Antoine Lesné of State Street Global Advisors argues for an alternative to traditional cap-weighted indexes which can provide equal or greater returns with reduced risk
Most major indexes are capitalisation-weighted, ranking index constituents by size. For fixed income investors, following these indexes means allocating larger amounts of their capital to the institutions with the most debt. This capital allocation practice has become increasingly difficult to defend.
At State Street Global Advisors, we researched the alternative-weighted concept for corporate bond indexes and found that the approach can potentially achieve better index returns versus a cap-weighted index but with lower volatility. Our research contributed to the creation of a new alternative-weighted index, the Barclays Capital Issuer Scored Corporate Index (ISCI), which reweights corporate indexes in the US and Europe based on three factors: Return on Assets (ROA) and Interest Coverage or Current Ratio.
These indexes seek to maintain similar systematic sector exposure as the traditional benchmarks, but with an adjusted allocation to issuers within these sectors. They have achieved historically lower volatility and improved risk-adjusted returns.
Managing idiosyncratic risk in bond strategies
Broad market or aggregate bond index strategies have a substantial allocation to entities with considerable amounts of debt. When significant price moves occur among the largest issuers, the impact on such indexes can be dramatic, as the largest issuers will have a “disproportionate” impact on the index. This is known as idiosyncratic risk. Think of names like Lehman Brothers and General Motors and you get the idea. As you can see in Figure 1, the traditional index (the green and orange bars in the chart) includes many issuers that have very little weight in the index, while a very few issuers have far greater weight, comparatively speaking. In contrast, the ISCI index (the blue bars) substantially reduces the disparity in the weightings, more evenly distributing the weight between the index components.
Some investors may adopt an active approach, enabling them to assess a company’s financial condition and express an opinion on which bonds are more likely to default. This is not the approach followed by ISCI. Our analysis leads us to conclude that it is possible to construct an index-based portfolio that quantitatively re-weights a corporate universe by ranking or “scoring” the issuers based on the trend of a company’s financial strength. Crucially, this approach preserves all of the primary benefits of passive investing, which are transparency, cost, efficiency and diversification. In our view, ISCI does a better job of diversifying risk within the specific bond universe. ISCI does not aim to avoid issuers that score low. Rather, it seeks a broader deployment of capital among all the constituents, not simply the big ones. If the index sought to screen for only the companies that rated the best, the result would be something akin to a triple-A rated index, which is not the intent.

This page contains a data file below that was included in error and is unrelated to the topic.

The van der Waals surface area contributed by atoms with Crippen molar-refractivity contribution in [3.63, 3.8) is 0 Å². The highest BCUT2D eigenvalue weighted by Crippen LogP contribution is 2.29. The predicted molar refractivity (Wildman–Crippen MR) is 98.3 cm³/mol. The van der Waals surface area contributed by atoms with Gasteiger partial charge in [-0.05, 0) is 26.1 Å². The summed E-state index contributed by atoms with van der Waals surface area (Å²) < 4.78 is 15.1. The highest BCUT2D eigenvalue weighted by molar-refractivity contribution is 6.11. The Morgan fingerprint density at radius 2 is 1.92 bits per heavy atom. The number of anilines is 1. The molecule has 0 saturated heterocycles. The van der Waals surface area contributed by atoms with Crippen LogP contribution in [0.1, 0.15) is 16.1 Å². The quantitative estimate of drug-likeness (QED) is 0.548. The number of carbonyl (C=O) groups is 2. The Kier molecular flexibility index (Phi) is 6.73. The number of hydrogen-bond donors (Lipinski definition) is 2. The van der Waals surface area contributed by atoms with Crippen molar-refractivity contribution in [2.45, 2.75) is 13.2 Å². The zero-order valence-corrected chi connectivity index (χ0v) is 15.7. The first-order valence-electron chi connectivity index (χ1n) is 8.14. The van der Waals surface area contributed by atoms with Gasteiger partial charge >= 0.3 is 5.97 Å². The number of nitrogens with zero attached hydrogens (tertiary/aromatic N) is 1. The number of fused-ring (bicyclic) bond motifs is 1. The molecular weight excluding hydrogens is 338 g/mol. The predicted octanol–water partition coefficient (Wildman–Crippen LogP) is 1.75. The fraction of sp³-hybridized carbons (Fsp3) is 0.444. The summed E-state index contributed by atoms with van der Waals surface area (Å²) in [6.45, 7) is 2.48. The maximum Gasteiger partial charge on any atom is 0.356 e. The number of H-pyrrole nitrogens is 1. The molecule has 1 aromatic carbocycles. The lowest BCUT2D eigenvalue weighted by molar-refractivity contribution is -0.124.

With ISCI, greater capital is allocated within each sector to those issuers that generate the highest financial scores in terms of improvement of their return on assets and interest coverage. From an idiosyncratic risk standpoint, the risk is more evenly distributed among the issuers than in a traditional cap weighted index. Our analysis found that issuer allocation explains the biggest difference in returns between an ISCI approach and a market capitalisation-weighted approach.
Subordinated debt is excluded
Corporate bond indexes ordinarily include debt issued by private companies, and subordinated debt. Figure 2 compares the attributes of ISCI with the market cap-weighted Barclays Capital Corporate Index – with and without subordinated debt, providing a snapshot of index compositions and yields as of 30 September 2011. Both of these security types are less liquid, and subordinated debt exhibited greater volatility – particularly during times of stress, than traditional cap-weighted bond indexes, and greater idiosyncratic risk. During the financial crisis for example, subordinated debt issued by financial companies became extremely volatile and illiquid. This has been the case during this summer also.
Additionally, it is more difficult to assess the financial health of private companies, whose debt is included in some corporate indexes. As a result, these bonds tend to be less liquid than debt issued by public companies.
Dynamics of scoring issuers on financial factors
Our research indicates that the overall sector allocation of debt represents the major sectors of the economy and how these sectors have been able to finance themselves across the yield curve. As such, we believe the yield curve exposure and overall duration of the Barclays Capital Issuer Scored Corporate Indexes will likely remain close to the traditional capweighted indices.